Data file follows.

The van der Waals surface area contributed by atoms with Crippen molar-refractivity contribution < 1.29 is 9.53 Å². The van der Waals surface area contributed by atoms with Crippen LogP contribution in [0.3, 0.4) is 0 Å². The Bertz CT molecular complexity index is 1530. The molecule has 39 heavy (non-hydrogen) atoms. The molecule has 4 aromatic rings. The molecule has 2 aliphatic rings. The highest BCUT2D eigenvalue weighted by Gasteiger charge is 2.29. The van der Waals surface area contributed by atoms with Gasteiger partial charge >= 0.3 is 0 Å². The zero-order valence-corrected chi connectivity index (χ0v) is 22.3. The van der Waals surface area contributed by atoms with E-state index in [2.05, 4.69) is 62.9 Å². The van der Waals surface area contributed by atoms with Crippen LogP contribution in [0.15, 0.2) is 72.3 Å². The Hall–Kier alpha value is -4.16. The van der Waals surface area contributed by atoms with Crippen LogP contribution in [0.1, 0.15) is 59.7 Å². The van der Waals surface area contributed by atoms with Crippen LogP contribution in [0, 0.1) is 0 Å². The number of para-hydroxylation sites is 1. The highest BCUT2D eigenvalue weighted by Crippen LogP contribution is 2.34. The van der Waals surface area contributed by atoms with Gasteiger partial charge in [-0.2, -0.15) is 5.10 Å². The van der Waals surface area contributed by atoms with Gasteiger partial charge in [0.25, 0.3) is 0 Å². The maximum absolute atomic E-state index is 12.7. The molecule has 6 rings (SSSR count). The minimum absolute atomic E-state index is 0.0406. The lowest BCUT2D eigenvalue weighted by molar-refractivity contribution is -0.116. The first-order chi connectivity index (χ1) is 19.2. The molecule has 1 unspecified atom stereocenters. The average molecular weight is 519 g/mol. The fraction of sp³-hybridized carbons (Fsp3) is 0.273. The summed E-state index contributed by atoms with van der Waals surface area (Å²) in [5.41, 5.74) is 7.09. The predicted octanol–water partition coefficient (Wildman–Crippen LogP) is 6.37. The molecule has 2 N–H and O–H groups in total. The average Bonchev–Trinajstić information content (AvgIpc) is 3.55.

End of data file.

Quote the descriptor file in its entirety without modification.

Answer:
The van der Waals surface area contributed by atoms with Crippen molar-refractivity contribution < 1.29 is 9.53 Å². The van der Waals surface area contributed by atoms with Crippen LogP contribution in [0.3, 0.4) is 0 Å². The Bertz CT molecular complexity index is 1530. The molecule has 39 heavy (non-hydrogen) atoms. The molecule has 4 aromatic rings. The molecule has 2 aliphatic rings. The highest BCUT2D eigenvalue weighted by Gasteiger charge is 2.29. The van der Waals surface area contributed by atoms with Gasteiger partial charge >= 0.3 is 0 Å². The zero-order valence-corrected chi connectivity index (χ0v) is 22.3. The van der Waals surface area contributed by atoms with E-state index in [2.05, 4.69) is 62.9 Å². The van der Waals surface area contributed by atoms with Crippen LogP contribution in [0.15, 0.2) is 72.3 Å². The Hall–Kier alpha value is -4.16. The van der Waals surface area contributed by atoms with Crippen LogP contribution in [0.1, 0.15) is 59.7 Å². The van der Waals surface area contributed by atoms with Crippen LogP contribution in [0, 0.1) is 0 Å². The number of para-hydroxylation sites is 1. The highest BCUT2D eigenvalue weighted by Crippen LogP contribution is 2.34. The van der Waals surface area contributed by atoms with Gasteiger partial charge in [-0.2, -0.15) is 5.10 Å². The van der Waals surface area contributed by atoms with Gasteiger partial charge in [0.25, 0.3) is 0 Å². The maximum absolute atomic E-state index is 12.7. The molecule has 6 rings (SSSR count). The minimum absolute atomic E-state index is 0.0406. The lowest BCUT2D eigenvalue weighted by molar-refractivity contribution is -0.116. The first-order chi connectivity index (χ1) is 19.2. The molecule has 1 unspecified atom stereocenters. The average molecular weight is 519 g/mol. The fraction of sp³-hybridized carbons (Fsp3) is 0.273. The summed E-state index contributed by atoms with van der Waals surface area (Å²) in [5.41, 5.74) is 7.09. The predicted octanol–water partition coefficient (Wildman–Crippen LogP) is 6.37. The molecule has 2 N–H and O–H groups in total. The average Bonchev–Trinajstić information content (AvgIpc) is 3.55.